|This weekly bulletin insert complements the curriculum published by the Department of Christian Education of the Orthodox Church in America. This and many other Christian Education resources are available at http://dce.oca.org.|
The Church remembers two saints who are intimately connected with the Holy Bible. One is the Gospel writer Matthew, and the other is Saint John Chrysostom.
Matthew's Gospel enlightens readers about Jesus Christ as the promised Savior and fulfiller of the Old Testament prophecies. Writing to his fellow Jews, Matthew presents Christ's life as the completion of God's plan for humanity, worked out over the centuries of Israel's history.
Saint John Chrysostom loved the Bible, and passionately exhorted Christians to read it. He wrote, "If we are willing to examine the Scriptures in this way, carefully and systematically, we shall be able to obtain our salvation."
Chrysostom was particularly concerned about children: "Never deem it an unnecessary thing that [a child] should be a diligent hearer of the divine Scriptures...Do not imagine that the monk alone stands in need of these lessons from Scripture. Of all others, the children just about to enter the world especially need them."
We might imagine that the brilliant Thomas Jefferson also honored the Scriptures and agreed with Chrysostom that they undergird our salvation. But a small book called "The Jefferson Bible" proves that we would be wrong.
To create his book, Thomas Jefferson cut, rearranged and pasted the Gospels, leaving out the miracles and other parts he deemed useless. Jefferson admired many sayings of Jesus as displays of "fine imagination, correct morality and the most lovely benevolence." But other sayings were full of "so much ignorance, so much absurdity, so much untruth, charlatanism and imposture, as to pronounce it impossible that such contradictions should have proceeded from the same Being."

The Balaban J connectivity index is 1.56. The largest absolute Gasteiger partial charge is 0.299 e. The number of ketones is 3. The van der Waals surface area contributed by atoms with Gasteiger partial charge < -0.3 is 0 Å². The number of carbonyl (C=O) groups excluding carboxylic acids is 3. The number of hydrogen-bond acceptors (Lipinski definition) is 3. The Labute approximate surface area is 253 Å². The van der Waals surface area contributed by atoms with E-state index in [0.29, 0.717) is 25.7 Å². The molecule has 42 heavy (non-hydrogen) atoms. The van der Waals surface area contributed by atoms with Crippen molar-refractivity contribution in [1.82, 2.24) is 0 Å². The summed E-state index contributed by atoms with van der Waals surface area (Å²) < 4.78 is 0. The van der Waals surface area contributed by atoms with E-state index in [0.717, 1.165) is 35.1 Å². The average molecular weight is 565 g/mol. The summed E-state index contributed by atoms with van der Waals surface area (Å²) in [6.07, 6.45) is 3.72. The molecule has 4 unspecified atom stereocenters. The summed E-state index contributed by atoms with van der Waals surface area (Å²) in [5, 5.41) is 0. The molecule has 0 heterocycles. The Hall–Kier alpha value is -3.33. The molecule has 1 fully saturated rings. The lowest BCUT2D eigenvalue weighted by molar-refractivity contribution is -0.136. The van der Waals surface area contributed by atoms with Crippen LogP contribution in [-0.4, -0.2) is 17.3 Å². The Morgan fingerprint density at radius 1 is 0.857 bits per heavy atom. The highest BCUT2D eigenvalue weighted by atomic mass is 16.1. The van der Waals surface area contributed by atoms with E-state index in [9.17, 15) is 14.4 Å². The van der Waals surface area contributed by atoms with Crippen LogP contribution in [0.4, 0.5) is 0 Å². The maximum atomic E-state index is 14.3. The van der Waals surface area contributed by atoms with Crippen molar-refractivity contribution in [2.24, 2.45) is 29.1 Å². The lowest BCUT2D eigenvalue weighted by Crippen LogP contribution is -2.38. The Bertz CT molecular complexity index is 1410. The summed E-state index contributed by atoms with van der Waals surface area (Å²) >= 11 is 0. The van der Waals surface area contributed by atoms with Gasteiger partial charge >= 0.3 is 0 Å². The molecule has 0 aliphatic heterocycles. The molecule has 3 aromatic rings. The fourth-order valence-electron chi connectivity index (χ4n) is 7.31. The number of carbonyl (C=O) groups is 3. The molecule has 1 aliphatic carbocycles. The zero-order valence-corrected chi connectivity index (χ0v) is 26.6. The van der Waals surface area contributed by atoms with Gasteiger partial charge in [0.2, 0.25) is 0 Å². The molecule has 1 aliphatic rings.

Jefferson blamed the "feeble minds" of the disciples for the problem. They had piled superstitions, fabrications and "things impossible" on top of Jesus' pure moral and ethical teachings. So he removed their additions, leaving the exquisite moral precepts intact.
The resulting book has strange gaps left by Jefferson's editing. One example is Jesus' encounter with the man born blind. The disciples ask Him who sinned, the man or his parents. Jesus answers, "Neither hath this man sinned, nor his parents; but that the works of God should be made manifest in him."
But the very next verse is, "Verily, verily, I say unto you, He that entereth not by the door of the sheepfold, but climbeth up some other way, the same is a thief and a robber." The blind man's healing, the exact thing to which Jesus is referring when He says that the works of God should be made manifest in him, is gone. The sheepfold verses don't even logically follow, and the healing miracle which exemplifies Jesus' divine compassion is consigned to the wastebasket.
There are people today who also cut and paste the Bible, and accuse the followers of Jesus Christ of adding to His original teachings. But we are called to take the Bible as the Church has given it to us. Otherwise we are, in Chrysostom's words, merely performing "labors without advantage."